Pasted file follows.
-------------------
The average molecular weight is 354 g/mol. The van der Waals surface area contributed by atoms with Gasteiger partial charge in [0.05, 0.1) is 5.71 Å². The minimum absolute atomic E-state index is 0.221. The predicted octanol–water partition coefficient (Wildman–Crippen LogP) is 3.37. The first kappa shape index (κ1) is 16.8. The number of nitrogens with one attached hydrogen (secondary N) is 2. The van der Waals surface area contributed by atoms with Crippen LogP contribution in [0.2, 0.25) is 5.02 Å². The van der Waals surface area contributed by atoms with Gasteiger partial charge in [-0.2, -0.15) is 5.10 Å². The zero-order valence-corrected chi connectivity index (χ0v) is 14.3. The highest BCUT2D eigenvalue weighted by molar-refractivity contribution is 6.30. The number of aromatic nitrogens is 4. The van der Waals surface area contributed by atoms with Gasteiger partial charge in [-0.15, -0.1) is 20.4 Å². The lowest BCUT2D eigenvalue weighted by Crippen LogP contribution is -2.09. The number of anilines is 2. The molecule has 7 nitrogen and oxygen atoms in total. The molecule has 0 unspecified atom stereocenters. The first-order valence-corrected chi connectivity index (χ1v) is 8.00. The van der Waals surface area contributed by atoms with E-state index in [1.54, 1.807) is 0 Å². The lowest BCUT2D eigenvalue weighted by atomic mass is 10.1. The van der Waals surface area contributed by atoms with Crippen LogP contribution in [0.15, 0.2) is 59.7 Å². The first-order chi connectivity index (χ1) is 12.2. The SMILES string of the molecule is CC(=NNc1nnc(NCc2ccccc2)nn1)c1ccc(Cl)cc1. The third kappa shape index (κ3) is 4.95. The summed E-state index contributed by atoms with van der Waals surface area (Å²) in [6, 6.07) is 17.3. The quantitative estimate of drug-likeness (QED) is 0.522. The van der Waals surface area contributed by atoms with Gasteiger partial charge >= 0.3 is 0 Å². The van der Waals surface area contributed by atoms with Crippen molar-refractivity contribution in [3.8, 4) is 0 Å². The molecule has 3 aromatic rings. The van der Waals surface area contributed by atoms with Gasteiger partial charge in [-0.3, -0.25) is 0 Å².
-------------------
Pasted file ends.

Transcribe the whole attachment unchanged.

The average molecular weight is 354 g/mol. The van der Waals surface area contributed by atoms with Gasteiger partial charge in [0.05, 0.1) is 5.71 Å². The minimum absolute atomic E-state index is 0.221. The predicted octanol–water partition coefficient (Wildman–Crippen LogP) is 3.37. The first kappa shape index (κ1) is 16.8. The number of nitrogens with one attached hydrogen (secondary N) is 2. The van der Waals surface area contributed by atoms with Crippen LogP contribution in [0.2, 0.25) is 5.02 Å². The van der Waals surface area contributed by atoms with Gasteiger partial charge in [-0.2, -0.15) is 5.10 Å². The zero-order valence-corrected chi connectivity index (χ0v) is 14.3. The highest BCUT2D eigenvalue weighted by molar-refractivity contribution is 6.30. The number of aromatic nitrogens is 4. The van der Waals surface area contributed by atoms with Gasteiger partial charge in [-0.15, -0.1) is 20.4 Å². The lowest BCUT2D eigenvalue weighted by Crippen LogP contribution is -2.09. The number of anilines is 2. The molecule has 7 nitrogen and oxygen atoms in total. The molecule has 0 unspecified atom stereocenters. The first-order valence-corrected chi connectivity index (χ1v) is 8.00. The van der Waals surface area contributed by atoms with E-state index in [1.54, 1.807) is 0 Å². The lowest BCUT2D eigenvalue weighted by atomic mass is 10.1. The van der Waals surface area contributed by atoms with Crippen LogP contribution in [0.15, 0.2) is 59.7 Å². The first-order chi connectivity index (χ1) is 12.2. The SMILES string of the molecule is CC(=NNc1nnc(NCc2ccccc2)nn1)c1ccc(Cl)cc1. The third kappa shape index (κ3) is 4.95. The summed E-state index contributed by atoms with van der Waals surface area (Å²) in [6, 6.07) is 17.3. The quantitative estimate of drug-likeness (QED) is 0.522. The van der Waals surface area contributed by atoms with Gasteiger partial charge >= 0.3 is 0 Å². The van der Waals surface area contributed by atoms with Crippen molar-refractivity contribution in [3.8, 4) is 0 Å². The molecule has 3 aromatic rings. The van der Waals surface area contributed by atoms with Gasteiger partial charge in [-0.3, -0.25) is 0 Å².